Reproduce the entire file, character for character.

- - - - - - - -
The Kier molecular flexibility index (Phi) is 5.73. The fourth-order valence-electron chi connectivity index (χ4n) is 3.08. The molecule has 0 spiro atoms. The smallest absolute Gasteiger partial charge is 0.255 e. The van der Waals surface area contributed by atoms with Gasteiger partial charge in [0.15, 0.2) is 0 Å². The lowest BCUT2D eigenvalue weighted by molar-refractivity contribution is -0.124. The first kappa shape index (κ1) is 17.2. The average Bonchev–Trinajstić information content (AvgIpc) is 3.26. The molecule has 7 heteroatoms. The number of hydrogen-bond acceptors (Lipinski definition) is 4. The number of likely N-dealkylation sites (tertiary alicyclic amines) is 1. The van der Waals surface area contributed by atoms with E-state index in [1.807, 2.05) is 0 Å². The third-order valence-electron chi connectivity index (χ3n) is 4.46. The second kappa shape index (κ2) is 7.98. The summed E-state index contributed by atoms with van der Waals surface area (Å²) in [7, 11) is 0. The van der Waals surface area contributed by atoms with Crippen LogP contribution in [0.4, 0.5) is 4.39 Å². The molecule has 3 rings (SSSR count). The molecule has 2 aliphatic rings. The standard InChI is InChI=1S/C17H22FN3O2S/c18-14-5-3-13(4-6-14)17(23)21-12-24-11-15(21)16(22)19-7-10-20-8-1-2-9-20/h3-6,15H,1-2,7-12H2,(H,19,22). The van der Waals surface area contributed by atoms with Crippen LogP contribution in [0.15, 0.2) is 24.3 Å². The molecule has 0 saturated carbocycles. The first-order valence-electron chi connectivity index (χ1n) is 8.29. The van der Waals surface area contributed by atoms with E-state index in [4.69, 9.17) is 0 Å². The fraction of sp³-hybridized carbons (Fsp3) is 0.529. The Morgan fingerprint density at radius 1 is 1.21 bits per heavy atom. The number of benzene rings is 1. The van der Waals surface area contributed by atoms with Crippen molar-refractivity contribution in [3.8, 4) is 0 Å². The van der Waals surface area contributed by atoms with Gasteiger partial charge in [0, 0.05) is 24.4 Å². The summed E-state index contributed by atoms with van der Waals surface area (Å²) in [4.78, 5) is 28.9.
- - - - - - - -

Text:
The Kier molecular flexibility index (Phi) is 5.73. The fourth-order valence-electron chi connectivity index (χ4n) is 3.08. The molecule has 0 spiro atoms. The smallest absolute Gasteiger partial charge is 0.255 e. The van der Waals surface area contributed by atoms with Gasteiger partial charge in [0.15, 0.2) is 0 Å². The lowest BCUT2D eigenvalue weighted by molar-refractivity contribution is -0.124. The first kappa shape index (κ1) is 17.2. The average Bonchev–Trinajstić information content (AvgIpc) is 3.26. The molecule has 7 heteroatoms. The number of hydrogen-bond acceptors (Lipinski definition) is 4. The number of likely N-dealkylation sites (tertiary alicyclic amines) is 1. The van der Waals surface area contributed by atoms with E-state index in [1.807, 2.05) is 0 Å². The third-order valence-electron chi connectivity index (χ3n) is 4.46. The second kappa shape index (κ2) is 7.98. The summed E-state index contributed by atoms with van der Waals surface area (Å²) in [7, 11) is 0. The van der Waals surface area contributed by atoms with Crippen LogP contribution in [0.4, 0.5) is 4.39 Å². The molecule has 3 rings (SSSR count). The molecule has 2 aliphatic rings. The standard InChI is InChI=1S/C17H22FN3O2S/c18-14-5-3-13(4-6-14)17(23)21-12-24-11-15(21)16(22)19-7-10-20-8-1-2-9-20/h3-6,15H,1-2,7-12H2,(H,19,22). The van der Waals surface area contributed by atoms with Crippen LogP contribution in [0.15, 0.2) is 24.3 Å². The molecule has 0 saturated carbocycles. The first-order valence-electron chi connectivity index (χ1n) is 8.29. The van der Waals surface area contributed by atoms with E-state index in [4.69, 9.17) is 0 Å². The fraction of sp³-hybridized carbons (Fsp3) is 0.529. The Morgan fingerprint density at radius 1 is 1.21 bits per heavy atom. The number of benzene rings is 1. The van der Waals surface area contributed by atoms with Crippen molar-refractivity contribution in [3.8, 4) is 0 Å². The van der Waals surface area contributed by atoms with Gasteiger partial charge in [0, 0.05) is 24.4 Å². The summed E-state index contributed by atoms with van der Waals surface area (Å²) in [4.78, 5) is 28.9.